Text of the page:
Towards the end of April, RIL’s digital arm ‘Jio’ Platforms launched a continuous fundraising that was never seen before. Over three months, Jio went on to raise a mammoth Rs 1.52 lakh crore in FDI from 13 investors, diluting 33 percent equity to achieve the goal of net debt-free. The serial fundraise also helped Mukesh Ambani return to his position of Asia’s richest person, and eventually, break into the world’s top-five billionaires’ club as his fortune grew to $80.2 billion in August.
While first half of 2020 was dominated by Jio, RIL turned its attention towards its retail division in the second half. A similar continuous fundraise was launched at Reliance Retail too and a majority of Jio’s investors were a part of it. With this, who would stop it from becoming India’s largest retail operator in the year! By November, Reliance Retail managed diluting 10.09 percent equity with Rs 47,265 crore fundraise from top strategic and financial investors. It also went on to acquire a bunch of companies and startups during the year. Earlier, in September, RIL’s market cap crossed $200 billion (about Rs 14.48 lakh crore), making it the first Indian company to breach the mark. Ranked 48th, it also broke into the world’s top 50 most-valued companies. Now, Reliance is Asia’s 10th most valued firm in terms of market cap.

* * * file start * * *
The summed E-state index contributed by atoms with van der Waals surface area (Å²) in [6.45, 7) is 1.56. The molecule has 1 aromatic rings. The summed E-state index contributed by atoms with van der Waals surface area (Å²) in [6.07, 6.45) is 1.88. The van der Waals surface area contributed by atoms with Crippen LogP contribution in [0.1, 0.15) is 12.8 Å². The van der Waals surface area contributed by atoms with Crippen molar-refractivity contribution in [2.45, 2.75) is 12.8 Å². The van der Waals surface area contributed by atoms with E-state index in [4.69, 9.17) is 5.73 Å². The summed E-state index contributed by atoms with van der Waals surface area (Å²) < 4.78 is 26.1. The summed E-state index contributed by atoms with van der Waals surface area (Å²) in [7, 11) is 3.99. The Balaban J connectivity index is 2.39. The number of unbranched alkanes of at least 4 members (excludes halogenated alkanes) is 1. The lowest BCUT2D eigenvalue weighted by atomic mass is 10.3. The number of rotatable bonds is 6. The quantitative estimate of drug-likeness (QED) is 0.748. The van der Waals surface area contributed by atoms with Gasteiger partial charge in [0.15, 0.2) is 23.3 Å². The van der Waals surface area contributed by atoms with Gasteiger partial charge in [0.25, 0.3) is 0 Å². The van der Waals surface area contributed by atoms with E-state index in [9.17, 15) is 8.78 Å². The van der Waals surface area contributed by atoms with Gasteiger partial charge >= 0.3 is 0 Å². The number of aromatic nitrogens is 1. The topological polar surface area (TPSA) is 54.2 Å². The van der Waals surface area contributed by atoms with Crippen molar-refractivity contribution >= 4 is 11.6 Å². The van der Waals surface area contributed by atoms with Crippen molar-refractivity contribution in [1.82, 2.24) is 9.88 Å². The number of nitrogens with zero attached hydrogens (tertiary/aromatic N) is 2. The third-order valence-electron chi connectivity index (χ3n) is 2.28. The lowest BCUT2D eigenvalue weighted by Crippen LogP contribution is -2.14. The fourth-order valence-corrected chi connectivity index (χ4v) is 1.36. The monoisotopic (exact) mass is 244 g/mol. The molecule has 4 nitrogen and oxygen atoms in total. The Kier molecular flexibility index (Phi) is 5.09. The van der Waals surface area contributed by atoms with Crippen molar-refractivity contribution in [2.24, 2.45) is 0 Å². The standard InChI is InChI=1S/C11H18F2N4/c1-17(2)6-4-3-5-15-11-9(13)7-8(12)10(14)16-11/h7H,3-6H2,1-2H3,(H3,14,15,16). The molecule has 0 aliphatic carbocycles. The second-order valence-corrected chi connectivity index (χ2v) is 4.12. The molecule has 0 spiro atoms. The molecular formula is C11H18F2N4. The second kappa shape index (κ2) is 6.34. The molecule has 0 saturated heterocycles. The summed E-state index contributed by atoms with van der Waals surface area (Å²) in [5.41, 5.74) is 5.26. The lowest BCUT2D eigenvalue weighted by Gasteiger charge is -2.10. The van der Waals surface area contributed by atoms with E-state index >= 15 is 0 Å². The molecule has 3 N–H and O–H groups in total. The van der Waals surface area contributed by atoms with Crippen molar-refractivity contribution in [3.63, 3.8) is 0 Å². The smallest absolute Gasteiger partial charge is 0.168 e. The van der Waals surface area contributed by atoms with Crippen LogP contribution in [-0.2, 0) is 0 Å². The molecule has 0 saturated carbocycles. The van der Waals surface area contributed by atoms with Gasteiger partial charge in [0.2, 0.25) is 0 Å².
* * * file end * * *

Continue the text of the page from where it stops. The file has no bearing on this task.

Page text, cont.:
Even in the tough times of Covid19 and lockdown, in April 2020, the social media giant Facebook made a whopping investment of $5.7 billion in Reliance Jio to get a stake of 9.99% in the former. What followed was a long list of investors like Intel, Silver Lake, Vista who started following the footsteps of Jio. The company raised Rs 1.78 lakh crore by selling just over 25 percent stake and undertaking a Rs 53,000 crore rights issue – the largest by any company in India. The uninterrupted 12-week investment spree is the largest continuous fundraise by any company in the world.